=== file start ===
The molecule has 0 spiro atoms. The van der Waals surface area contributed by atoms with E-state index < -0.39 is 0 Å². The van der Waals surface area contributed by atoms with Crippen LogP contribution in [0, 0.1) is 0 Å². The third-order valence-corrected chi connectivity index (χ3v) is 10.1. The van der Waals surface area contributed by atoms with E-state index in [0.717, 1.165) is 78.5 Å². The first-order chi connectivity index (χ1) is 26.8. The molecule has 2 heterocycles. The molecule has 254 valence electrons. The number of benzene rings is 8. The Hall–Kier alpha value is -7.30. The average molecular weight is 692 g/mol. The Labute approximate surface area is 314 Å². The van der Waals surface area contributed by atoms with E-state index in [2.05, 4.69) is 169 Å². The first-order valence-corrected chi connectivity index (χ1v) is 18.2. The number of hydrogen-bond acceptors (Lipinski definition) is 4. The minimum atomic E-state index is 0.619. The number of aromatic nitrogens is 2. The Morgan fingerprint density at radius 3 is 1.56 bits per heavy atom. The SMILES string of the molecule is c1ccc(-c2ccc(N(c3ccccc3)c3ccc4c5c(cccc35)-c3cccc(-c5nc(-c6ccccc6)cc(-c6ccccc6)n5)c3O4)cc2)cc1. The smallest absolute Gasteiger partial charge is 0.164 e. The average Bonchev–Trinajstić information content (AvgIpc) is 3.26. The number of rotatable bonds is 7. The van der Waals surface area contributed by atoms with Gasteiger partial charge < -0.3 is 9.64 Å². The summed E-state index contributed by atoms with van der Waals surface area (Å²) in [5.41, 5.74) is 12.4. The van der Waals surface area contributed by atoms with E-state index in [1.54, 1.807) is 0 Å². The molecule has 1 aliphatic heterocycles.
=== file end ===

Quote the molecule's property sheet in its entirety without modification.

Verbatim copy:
The molecule has 0 spiro atoms. The van der Waals surface area contributed by atoms with E-state index < -0.39 is 0 Å². The van der Waals surface area contributed by atoms with Crippen LogP contribution in [0, 0.1) is 0 Å². The third-order valence-corrected chi connectivity index (χ3v) is 10.1. The van der Waals surface area contributed by atoms with E-state index in [0.717, 1.165) is 78.5 Å². The first-order chi connectivity index (χ1) is 26.8. The molecule has 2 heterocycles. The molecule has 254 valence electrons. The number of benzene rings is 8. The Hall–Kier alpha value is -7.30. The average molecular weight is 692 g/mol. The Labute approximate surface area is 314 Å². The van der Waals surface area contributed by atoms with E-state index in [2.05, 4.69) is 169 Å². The first-order valence-corrected chi connectivity index (χ1v) is 18.2. The number of hydrogen-bond acceptors (Lipinski definition) is 4. The minimum atomic E-state index is 0.619. The number of aromatic nitrogens is 2. The Morgan fingerprint density at radius 3 is 1.56 bits per heavy atom. The SMILES string of the molecule is c1ccc(-c2ccc(N(c3ccccc3)c3ccc4c5c(cccc35)-c3cccc(-c5nc(-c6ccccc6)cc(-c6ccccc6)n5)c3O4)cc2)cc1. The smallest absolute Gasteiger partial charge is 0.164 e. The average Bonchev–Trinajstić information content (AvgIpc) is 3.26. The number of rotatable bonds is 7. The van der Waals surface area contributed by atoms with Gasteiger partial charge < -0.3 is 9.64 Å². The summed E-state index contributed by atoms with van der Waals surface area (Å²) in [5.41, 5.74) is 12.4. The van der Waals surface area contributed by atoms with E-state index in [1.54, 1.807) is 0 Å². The molecule has 1 aliphatic heterocycles.